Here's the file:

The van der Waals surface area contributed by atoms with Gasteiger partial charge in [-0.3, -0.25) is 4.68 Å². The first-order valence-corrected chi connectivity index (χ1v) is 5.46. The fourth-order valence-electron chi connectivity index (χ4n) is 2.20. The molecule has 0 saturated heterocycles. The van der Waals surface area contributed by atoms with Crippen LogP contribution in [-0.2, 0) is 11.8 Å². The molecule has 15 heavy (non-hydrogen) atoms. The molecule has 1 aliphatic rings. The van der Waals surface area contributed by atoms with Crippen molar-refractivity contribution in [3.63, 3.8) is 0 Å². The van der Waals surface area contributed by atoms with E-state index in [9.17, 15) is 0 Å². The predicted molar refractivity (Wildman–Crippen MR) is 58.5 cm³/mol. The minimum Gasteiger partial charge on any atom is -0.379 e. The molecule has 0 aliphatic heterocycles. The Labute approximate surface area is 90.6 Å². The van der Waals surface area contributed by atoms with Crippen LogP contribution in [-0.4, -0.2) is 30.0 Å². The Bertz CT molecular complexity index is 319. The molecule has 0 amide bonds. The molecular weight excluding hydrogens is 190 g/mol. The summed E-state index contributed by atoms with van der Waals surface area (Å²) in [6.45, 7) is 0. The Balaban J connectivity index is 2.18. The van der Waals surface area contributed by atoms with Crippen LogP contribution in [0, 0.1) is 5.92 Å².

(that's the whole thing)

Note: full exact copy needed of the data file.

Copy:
The van der Waals surface area contributed by atoms with Gasteiger partial charge in [-0.3, -0.25) is 4.68 Å². The first-order valence-corrected chi connectivity index (χ1v) is 5.46. The fourth-order valence-electron chi connectivity index (χ4n) is 2.20. The molecule has 0 saturated heterocycles. The van der Waals surface area contributed by atoms with Crippen LogP contribution in [-0.2, 0) is 11.8 Å². The molecule has 15 heavy (non-hydrogen) atoms. The molecule has 1 aliphatic rings. The van der Waals surface area contributed by atoms with Crippen molar-refractivity contribution in [3.63, 3.8) is 0 Å². The van der Waals surface area contributed by atoms with E-state index in [9.17, 15) is 0 Å². The predicted molar refractivity (Wildman–Crippen MR) is 58.5 cm³/mol. The minimum Gasteiger partial charge on any atom is -0.379 e. The molecule has 0 aliphatic heterocycles. The Labute approximate surface area is 90.6 Å². The van der Waals surface area contributed by atoms with Crippen LogP contribution in [-0.4, -0.2) is 30.0 Å². The Bertz CT molecular complexity index is 319. The molecule has 0 amide bonds. The molecular weight excluding hydrogens is 190 g/mol. The summed E-state index contributed by atoms with van der Waals surface area (Å²) in [6.45, 7) is 0. The Balaban J connectivity index is 2.18. The van der Waals surface area contributed by atoms with Crippen LogP contribution in [0, 0.1) is 5.92 Å².